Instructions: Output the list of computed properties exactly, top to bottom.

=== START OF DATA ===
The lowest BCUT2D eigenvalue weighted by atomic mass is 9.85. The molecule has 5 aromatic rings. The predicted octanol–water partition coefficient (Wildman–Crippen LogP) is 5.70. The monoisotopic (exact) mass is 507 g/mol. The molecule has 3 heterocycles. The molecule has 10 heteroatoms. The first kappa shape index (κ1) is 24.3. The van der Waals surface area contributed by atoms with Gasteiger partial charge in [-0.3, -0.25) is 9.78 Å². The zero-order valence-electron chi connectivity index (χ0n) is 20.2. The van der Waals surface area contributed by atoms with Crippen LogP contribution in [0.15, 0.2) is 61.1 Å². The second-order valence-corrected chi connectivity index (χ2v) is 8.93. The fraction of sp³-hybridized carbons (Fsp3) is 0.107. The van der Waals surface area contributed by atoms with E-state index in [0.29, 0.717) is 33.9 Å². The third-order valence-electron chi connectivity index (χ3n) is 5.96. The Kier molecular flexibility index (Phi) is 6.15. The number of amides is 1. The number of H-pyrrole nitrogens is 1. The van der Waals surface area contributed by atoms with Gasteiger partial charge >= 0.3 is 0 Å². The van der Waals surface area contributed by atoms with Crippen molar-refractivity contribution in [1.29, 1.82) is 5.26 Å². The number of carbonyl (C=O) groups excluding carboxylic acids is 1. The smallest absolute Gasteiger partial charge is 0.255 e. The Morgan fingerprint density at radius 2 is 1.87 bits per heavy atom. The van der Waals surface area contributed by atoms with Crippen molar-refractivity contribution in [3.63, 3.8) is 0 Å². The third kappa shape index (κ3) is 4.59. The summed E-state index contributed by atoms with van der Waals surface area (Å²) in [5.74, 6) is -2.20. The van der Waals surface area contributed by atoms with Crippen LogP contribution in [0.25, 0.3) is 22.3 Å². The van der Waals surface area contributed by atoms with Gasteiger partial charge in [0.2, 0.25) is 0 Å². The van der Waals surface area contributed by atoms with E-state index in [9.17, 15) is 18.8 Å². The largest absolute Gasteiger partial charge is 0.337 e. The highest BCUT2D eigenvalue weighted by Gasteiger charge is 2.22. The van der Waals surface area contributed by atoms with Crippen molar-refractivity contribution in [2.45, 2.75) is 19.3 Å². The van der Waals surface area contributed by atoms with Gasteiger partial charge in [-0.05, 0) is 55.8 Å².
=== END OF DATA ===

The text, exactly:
The lowest BCUT2D eigenvalue weighted by atomic mass is 9.85. The molecule has 5 aromatic rings. The predicted octanol–water partition coefficient (Wildman–Crippen LogP) is 5.70. The monoisotopic (exact) mass is 507 g/mol. The molecule has 3 heterocycles. The molecule has 10 heteroatoms. The first kappa shape index (κ1) is 24.3. The van der Waals surface area contributed by atoms with Gasteiger partial charge in [-0.3, -0.25) is 9.78 Å². The zero-order valence-electron chi connectivity index (χ0n) is 20.2. The van der Waals surface area contributed by atoms with Crippen LogP contribution in [0.15, 0.2) is 61.1 Å². The second-order valence-corrected chi connectivity index (χ2v) is 8.93. The fraction of sp³-hybridized carbons (Fsp3) is 0.107. The van der Waals surface area contributed by atoms with E-state index in [0.29, 0.717) is 33.9 Å². The third-order valence-electron chi connectivity index (χ3n) is 5.96. The Kier molecular flexibility index (Phi) is 6.15. The number of amides is 1. The number of H-pyrrole nitrogens is 1. The van der Waals surface area contributed by atoms with Gasteiger partial charge >= 0.3 is 0 Å². The van der Waals surface area contributed by atoms with Crippen molar-refractivity contribution in [1.29, 1.82) is 5.26 Å². The number of carbonyl (C=O) groups excluding carboxylic acids is 1. The smallest absolute Gasteiger partial charge is 0.255 e. The Morgan fingerprint density at radius 2 is 1.87 bits per heavy atom. The van der Waals surface area contributed by atoms with Crippen molar-refractivity contribution in [3.63, 3.8) is 0 Å². The third kappa shape index (κ3) is 4.59. The summed E-state index contributed by atoms with van der Waals surface area (Å²) in [5.74, 6) is -2.20. The van der Waals surface area contributed by atoms with Crippen LogP contribution in [0.25, 0.3) is 22.3 Å². The van der Waals surface area contributed by atoms with Gasteiger partial charge in [0.2, 0.25) is 0 Å². The van der Waals surface area contributed by atoms with E-state index in [9.17, 15) is 18.8 Å². The largest absolute Gasteiger partial charge is 0.337 e. The highest BCUT2D eigenvalue weighted by Gasteiger charge is 2.22. The van der Waals surface area contributed by atoms with Crippen molar-refractivity contribution in [2.45, 2.75) is 19.3 Å². The van der Waals surface area contributed by atoms with Gasteiger partial charge in [-0.05, 0) is 55.8 Å².